In August, 2009, Dan Lopatin compiled a kick-off compilation for his CD-R label Upstairs, titled Radio Scenic Glow Vol. 1. He called it “a bouquet of jams whose stems are entwined.” Lopatin sold the hand-marked discs for a year, before letting Upstairs go dormant. He insists it isn’t done, just on hiatus while he tends to Software, the new label he started with longtime collaborator Joel Ford in February 2011.
Like Upstairs, Software—an offshoot of Brooklyn’s Mexican Summer—is an experiment in electronic music with a mission to present a diverse array of sounds united by common tools and a vibe of comfortable weirdness. Following the success of That We Can Play, Ford and Lopatin’s 2010 EP recorded under the name Games, Mexican Summer founder Keith Abramson invited the duo to produce records in his studio, a music nerd’s idyllic playhouse hiding on a tree-canopied block in Greenpoint. They accepted.
Like archeologists and alchemists, Ford and Lopatin unearth historical artifacts, interpret them and then experiment with them. Explaining a new Software release they’re working on, Lopatin breaks down this pseudo-science. “It’s Laurel Halo playing piano, plus acid house, plus singing. It’s like the most inappropriate thing ever and it fucking works.” Then he compares another project to goo. Ford admits the duo’s 2011 computer funk LP Channel Pressure is an album people can dance to, but insists Software is not in the business of making party records, and Lopatin backs up that claim. “Electronic music has this rap of being really austere and far away from people. Or it’s practical, for dancing, cars or having sex. That confuses me because that’s not how I absorb it. Having a label, I want to raise up stuff that stimulates me and expose people to it. I hope there are other people like me.”
Ford and Lopatin found each other at middle school in Boston. They drew tape covers for dreamed-up bands, until Ford actually started a real band and wouldn’t let Lopatin join. “I just thought his technique was unprofessional,” he says. Both moved to Amherst, Massachusetts for college, Ford at UMass and Lopatin down the road at the freakier Hampshire College. Lopatin began recording alone, mounting what eventually became his solo project, Oneohtrix Point Never. Over time, OPN songs have become increasingly structured, but their gentle, ambient synths once sounded like an obsessive attempt to digitize the ocean’s crashing waves.
After school, Ford moved to New York to pursue his band Tigercity. Lopatin followed a girl to Boston, got a desk job, and kept recording, playing the results for Ford but few others. When the relationship ended, Lopatin moved to New York and started, at Ford’s nudging, to share his efforts. At a time when self-launching a career via Tumblr is maybe more feasible than finding success through a major label deal, self-trained bedroom producers with full stylistic control seem better off on their own. But Ford and Lopatin hated making music at home. “We made the Games EP in my bedroom,” Ford says, “and it was like, Let’s spend two hours setting shit up on my bed. And then an hour taking it down so I could sleep.” Now they’re able to jam for hours with no pressure, recording themselves and others in Mexican Summer’s studio, providing them with gear, time and an opportunity to refine their sound. “Working with other excited people keeps you engaged,” Lopatin says. “Software, for me, is a matter of growing up, like, I better work really fucking hard, because that’s actually a good way to live.”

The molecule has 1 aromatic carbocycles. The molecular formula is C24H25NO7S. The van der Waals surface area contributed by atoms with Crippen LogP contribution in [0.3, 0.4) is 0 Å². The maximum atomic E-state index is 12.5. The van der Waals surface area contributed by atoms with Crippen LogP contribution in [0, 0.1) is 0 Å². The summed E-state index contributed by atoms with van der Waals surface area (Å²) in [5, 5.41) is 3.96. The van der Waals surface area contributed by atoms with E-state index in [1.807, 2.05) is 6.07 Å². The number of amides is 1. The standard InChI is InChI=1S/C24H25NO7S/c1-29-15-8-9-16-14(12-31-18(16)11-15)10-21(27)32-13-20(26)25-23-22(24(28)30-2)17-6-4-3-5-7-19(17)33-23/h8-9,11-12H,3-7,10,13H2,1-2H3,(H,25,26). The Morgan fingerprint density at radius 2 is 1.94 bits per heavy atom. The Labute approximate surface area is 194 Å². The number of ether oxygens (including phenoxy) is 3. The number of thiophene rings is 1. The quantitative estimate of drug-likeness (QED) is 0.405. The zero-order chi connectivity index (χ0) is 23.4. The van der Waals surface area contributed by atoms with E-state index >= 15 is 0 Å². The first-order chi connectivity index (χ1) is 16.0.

Al Carlson, a cassette-obsessed stoner savant, is Software’s primary, in-house engineer. This year, he learned how to play a baffling 20-knob effect box called the Sherman Filterbank after tweaking with it for two weeks, three hours a day. That achievement’s not magic, but to Ford and Lopatin it might as well be. “Al’s just super passionate. We’re all really passionate about what we have here. You just get into, like, a meditative zone down there in that windowless space. There’s no internet. We’ve gotten so attached. We’re in love with that room,” Lopatin beams. The team worked 12-hour days during the Christmas season recording Channel Pressure. At one point, they got snowed in and locked down in sweatpants for 36 hours straight. When the blizzard ended, they’d arranged 30 songs.
But even the most obsessive need to air out sometimes. Ford is leaving New York, after almost seven years, to live with his girlfriend in North Carolina. “When you’re not on tour, it’s nice to not be in a bar, or a venue,” he says. But he has plans to come back, for as long as it takes, to help Software artists record. “It’s amazing to connect with those people and realize their days are like my days. Without having to even say much, there’s this like-mindedness. It’s a new kind of interaction for me, being with people who are excited and giving them the chance to share it. Pretty simple idea, but it feels good.”
Rescuing core elements like vintage synthesizers, filters, and samples from the internet and turning them into well-crafted sweeps and splats may feel straightforward to Ford, Lopatin and their growing family of musicians, but the resulting library will be good as gold.
Oneohtrix Point Never, Replica
Oneohtrix Point Never has always been about long, droning visions. Replica, his best work, is about bursts of ideas churning in congress.
Airbird, s/t 12-inch
Airbird is Joel Ford’s solo project and it has hippie vibes. Ultimately this is beat-based music, but it lives in a pretty, crystalline world.
Harmonizer, World Complete 12-inch
It’s easy to imagine Harmonizer as a duo of hip monks, silently studying texture. World Complete is spiritual white noise with handclaps.
Ford & Lopatin, Channel Pressure
Channel Pressure is Software’s funkiest release, slap-bass and a junk store’s worth of outdated synths. How this record came from two chin-stroking music geeks is anyone’s guess.